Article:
Joost turned on his heel, cheeks burning, and strode down the eastern side of the house. They’d been teasing him ever since he’d arrived. If it hadn’t been for Anya, he probably would have pleaded with his captain for a reassignment. He and Anya only ever exchanged a few words on his rounds, but she was always the best part of his night.
And he had to admit, he liked Hoede’s house, too, the few peeks he’d managed through the windows. Hoede had one of the grandest mansions on the Geldstraat—floors set with gleaming squares of black and white stone, shining dark wood walls lit by blown-glass chandeliers that floated like jellyfish near the coffered ceilings. Sometimes Joost liked to pretend that it was his house, that he was a rich mercher just out for a stroll through his fine garden.
Before he rounded the corner, Joost took a deep breath. Anya, your eyes are brown like … tree bark? He’d think of something. He was better off being spontaneous anyway.
He was surprised to see the glass-paneled doors to the Grisha workshop open. More than the hand-painted blue tiles in the kitchen or the mantels laden with potted tulips, this workshop was a testimony to Hoede’s wealth. Grisha indentures didn’t come cheap, and Hoede had three of them.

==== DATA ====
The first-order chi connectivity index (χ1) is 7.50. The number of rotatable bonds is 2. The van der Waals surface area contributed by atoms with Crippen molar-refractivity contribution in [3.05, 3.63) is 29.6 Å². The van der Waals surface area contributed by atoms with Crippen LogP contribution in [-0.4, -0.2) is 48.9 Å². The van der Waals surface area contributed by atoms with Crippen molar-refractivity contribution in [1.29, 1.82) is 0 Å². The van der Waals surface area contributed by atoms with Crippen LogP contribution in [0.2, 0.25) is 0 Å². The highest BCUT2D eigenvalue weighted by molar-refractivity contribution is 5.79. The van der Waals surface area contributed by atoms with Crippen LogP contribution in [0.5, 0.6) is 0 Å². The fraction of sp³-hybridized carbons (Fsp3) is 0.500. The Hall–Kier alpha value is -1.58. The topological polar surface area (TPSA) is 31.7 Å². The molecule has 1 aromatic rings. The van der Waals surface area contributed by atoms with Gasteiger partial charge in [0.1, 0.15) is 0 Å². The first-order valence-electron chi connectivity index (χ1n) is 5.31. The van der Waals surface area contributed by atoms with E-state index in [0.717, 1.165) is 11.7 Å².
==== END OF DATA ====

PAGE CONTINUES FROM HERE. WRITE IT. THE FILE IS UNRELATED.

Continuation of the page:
But Yuri wasn’t seated at the long worktable, and Anya was nowhere to be seen. Only Retvenko was there, sprawled out on a chair in dark blue robes, eyes shut, a book open on his chest.
Joost hovered in the doorway, then cleared his throat. “These doors should be shut and locked at night.”
“House is like furnace,” Retvenko drawled without opening his eyes, his Ravkan accent thick and rolling. “Tell Hoede I stop sweating, I close doors.”
Retvenko was a Squaller, older than the other Grisha indentures, his hair shot through with silver. There were rumors he’d fought for the losing side in Ravka’s civil war and had fled to Kerch after the fighting.
“I’d be happy to present your complaints to Councilman Hoede,” Joost lied. The house was always overheated, as if Hoede were under obligation to burn coal, but Joost wasn’t going to be the one to mention it. “Until then—”
“You bring news of Yuri?” Retvenko interrupted, finally opening his heavily hooded eyes.
Joost glanced uneasily at the bowls of red grapes and heaps of burgundy velvet on the worktable. Yuri had been working on bleeding color from the fruit into curtains for Mistress Hoede, but he’d fallen badly ill a few days ago, and Joost hadn’t seen him since. Dust had begun to gather on the velvet, and the grapes were going bad.
“I haven’t heard anything.”
“Of course you hear nothing. Too busy strutting around in stupid purple uniform.”
What was wrong with his uniform? And why did Retvenko even have to be here? He was Hoede’s personal Squaller and often traveled with the merchant’s most precious cargos, guaranteeing favorable winds to bring the ships safely and quickly to harbor. Why couldn’t he be away at sea now?
“I think Yuri may be quarantined.”
“So helpful,” Retvenko said with a sneer. “You can stop craning neck like hopeful goose,” he added. “Anya is gone.”
Joost felt his face heat again. “Where is she?” he asked, trying to sound authoritative. “She should be in after dark.”
“One hour ago, Hoede takes her. Same as night he came for Yuri.”